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previous page Previous Page: Publication 17 - Your Federal Income Tax - Part B. Rules If You Have a Qualifying Child
next page Next Page: Publication 17 - Your Federal Income Tax - Part D. Figuring and Claiming the EIC
 Use previous pagenext page to find additional occurrences of topic items.Index for this Publication
taxmap/pub17/p17-189.htm#en_us_publink100035146

Part C. Rules 
If You Do Not Have 
a Qualifying Child(p244)


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Read this part if you:
  1. Do not have a qualifying child, and
  2. Have met all the rules in Part A.
 
Part C discusses Rules 11 through 14. You must meet all four of these rules, in addition to the rules in Parts A and D, to qualify for the earned income credit without a qualifying child.
EIC
If you have a qualifying child, the rules in this part do not apply to you. You can claim the credit only if you meet all the rules in Parts A, B, and D. See Rule 8 to find out if you have a qualifying child.
taxmap/pub17/p17-189.htm#en_us_publink100035148

Rule 11. You Must Be at Least Age 25 but Under  
Age 65(p244)


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Rule 11. You Must Be at Least Age 25 but Under Age 65

You must be at least age 25 but under age 65 at the end of 2008. If you are married filing a joint return, either you or your spouse must be at least age 25 but under age 65 at the end of 2008. It does not matter which spouse meets the age test, as long as one of the spouses does.
If neither you nor your spouse meets the age test, you cannot claim the EIC. Put "No" next to line 64a (Form 1040), line 40a (Form 1040A), or line 8a (Form 1040EZ).
taxmap/pub17/p17-189.htm#en_us_publink100035149

Example 1.(p244)

You are age 28 and unmarried. You meet the age test.
taxmap/pub17/p17-189.htm#en_us_publink100035150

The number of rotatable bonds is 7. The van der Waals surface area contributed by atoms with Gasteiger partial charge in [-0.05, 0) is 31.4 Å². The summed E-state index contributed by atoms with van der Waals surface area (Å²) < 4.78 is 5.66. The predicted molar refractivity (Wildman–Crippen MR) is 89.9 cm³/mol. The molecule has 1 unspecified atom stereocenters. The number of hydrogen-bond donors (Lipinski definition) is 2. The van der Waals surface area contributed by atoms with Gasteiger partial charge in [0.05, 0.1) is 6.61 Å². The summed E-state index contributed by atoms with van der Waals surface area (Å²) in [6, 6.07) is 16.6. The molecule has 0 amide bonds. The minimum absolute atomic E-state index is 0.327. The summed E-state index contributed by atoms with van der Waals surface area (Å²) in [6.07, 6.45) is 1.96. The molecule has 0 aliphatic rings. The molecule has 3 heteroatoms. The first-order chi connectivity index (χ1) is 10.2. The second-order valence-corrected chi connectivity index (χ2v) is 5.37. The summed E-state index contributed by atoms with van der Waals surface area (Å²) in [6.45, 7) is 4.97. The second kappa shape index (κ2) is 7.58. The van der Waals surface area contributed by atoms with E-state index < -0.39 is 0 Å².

Example 2.(p244)

You are married and filing a joint return. You are age 23 and your spouse is age 27. You meet the age test because your spouse is at least age 25 but under age 65.
taxmap/pub17/p17-189.htm#en_us_publink100035151

Rule 12. You Cannot Be the Dependent of Another Person(p244)


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Rule 12. You Cannot Be the Dependent of Another Person

If you are not filing a joint return, you meet this rule if:
If you are filing a joint return, you meet this rule if:
If you are not sure whether someone else can claim you (or your spouse if filing a joint return) as a dependent, read the rules for claiming a dependent in chapter 3.
If someone else can claim you (or your spouse if filing a joint return) as a dependent on his or her return, but does not, you still cannot claim the credit.
taxmap/pub17/p17-189.htm#en_us_publink100035152

Example 1.(p245)

In 2008, you were age 25, single, and living at home with your parents. You worked and were not a student. You earned $7,500. Your parents cannot claim you as a dependent. When you file your return, you claim an exemption for yourself by not checking the "You" box on line 5 of your Form 1040EZ and by entering $8,950 on that line. You meet this rule.
taxmap/pub17/p17-189.htm#en_us_publink100035153

Example 2.(p245)

The facts are the same as in Example 1, except that you earned $2,000. Your parents can claim you as a dependent but decide not to. You do not meet this rule. You cannot claim the credit because your parents could have claimed you as a dependent.
taxmap/pub17/p17-189.htm#en_us_publink100035154

Rule 13. You Cannot Be a Qualifying Child of Another Person(p245)


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Rule 13. You Cannot Be a Qualifying Child of Another Person